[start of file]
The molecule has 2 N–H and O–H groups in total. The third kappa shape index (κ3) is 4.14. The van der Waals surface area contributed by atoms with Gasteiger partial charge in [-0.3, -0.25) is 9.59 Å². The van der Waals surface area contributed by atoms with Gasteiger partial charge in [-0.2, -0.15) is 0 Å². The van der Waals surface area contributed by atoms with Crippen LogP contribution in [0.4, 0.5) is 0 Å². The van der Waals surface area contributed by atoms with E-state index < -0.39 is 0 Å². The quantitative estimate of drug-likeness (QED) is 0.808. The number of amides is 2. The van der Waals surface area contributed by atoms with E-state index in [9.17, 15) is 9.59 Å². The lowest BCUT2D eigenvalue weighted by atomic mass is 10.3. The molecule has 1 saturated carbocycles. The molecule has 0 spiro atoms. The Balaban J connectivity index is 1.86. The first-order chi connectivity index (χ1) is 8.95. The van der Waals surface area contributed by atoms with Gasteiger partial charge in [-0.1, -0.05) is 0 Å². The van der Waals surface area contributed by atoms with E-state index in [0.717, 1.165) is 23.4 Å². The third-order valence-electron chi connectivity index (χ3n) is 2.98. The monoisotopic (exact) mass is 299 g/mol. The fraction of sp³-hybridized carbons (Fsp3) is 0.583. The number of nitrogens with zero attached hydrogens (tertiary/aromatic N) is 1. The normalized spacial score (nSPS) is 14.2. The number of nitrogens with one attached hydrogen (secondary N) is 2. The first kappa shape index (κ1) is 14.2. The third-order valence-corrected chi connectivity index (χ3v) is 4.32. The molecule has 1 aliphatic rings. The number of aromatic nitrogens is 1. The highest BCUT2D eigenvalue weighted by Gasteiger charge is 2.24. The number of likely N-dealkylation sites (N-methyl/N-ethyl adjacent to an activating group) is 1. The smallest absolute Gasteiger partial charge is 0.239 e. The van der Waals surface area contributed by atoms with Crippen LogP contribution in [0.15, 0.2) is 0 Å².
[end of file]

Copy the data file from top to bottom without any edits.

The molecule has 2 N–H and O–H groups in total. The third kappa shape index (κ3) is 4.14. The van der Waals surface area contributed by atoms with Gasteiger partial charge in [-0.3, -0.25) is 9.59 Å². The van der Waals surface area contributed by atoms with Gasteiger partial charge in [-0.2, -0.15) is 0 Å². The van der Waals surface area contributed by atoms with Crippen LogP contribution in [0.4, 0.5) is 0 Å². The van der Waals surface area contributed by atoms with E-state index < -0.39 is 0 Å². The quantitative estimate of drug-likeness (QED) is 0.808. The number of amides is 2. The van der Waals surface area contributed by atoms with E-state index in [9.17, 15) is 9.59 Å². The lowest BCUT2D eigenvalue weighted by atomic mass is 10.3. The molecule has 1 saturated carbocycles. The molecule has 0 spiro atoms. The Balaban J connectivity index is 1.86. The first-order chi connectivity index (χ1) is 8.95. The van der Waals surface area contributed by atoms with Gasteiger partial charge in [-0.1, -0.05) is 0 Å². The van der Waals surface area contributed by atoms with E-state index in [0.717, 1.165) is 23.4 Å². The third-order valence-electron chi connectivity index (χ3n) is 2.98. The monoisotopic (exact) mass is 299 g/mol. The fraction of sp³-hybridized carbons (Fsp3) is 0.583. The number of nitrogens with zero attached hydrogens (tertiary/aromatic N) is 1. The normalized spacial score (nSPS) is 14.2. The number of nitrogens with one attached hydrogen (secondary N) is 2. The first kappa shape index (κ1) is 14.2. The third-order valence-corrected chi connectivity index (χ3v) is 4.32. The molecule has 1 aliphatic rings. The number of aromatic nitrogens is 1. The highest BCUT2D eigenvalue weighted by Gasteiger charge is 2.24. The number of likely N-dealkylation sites (N-methyl/N-ethyl adjacent to an activating group) is 1. The smallest absolute Gasteiger partial charge is 0.239 e. The van der Waals surface area contributed by atoms with Crippen LogP contribution in [0.15, 0.2) is 0 Å².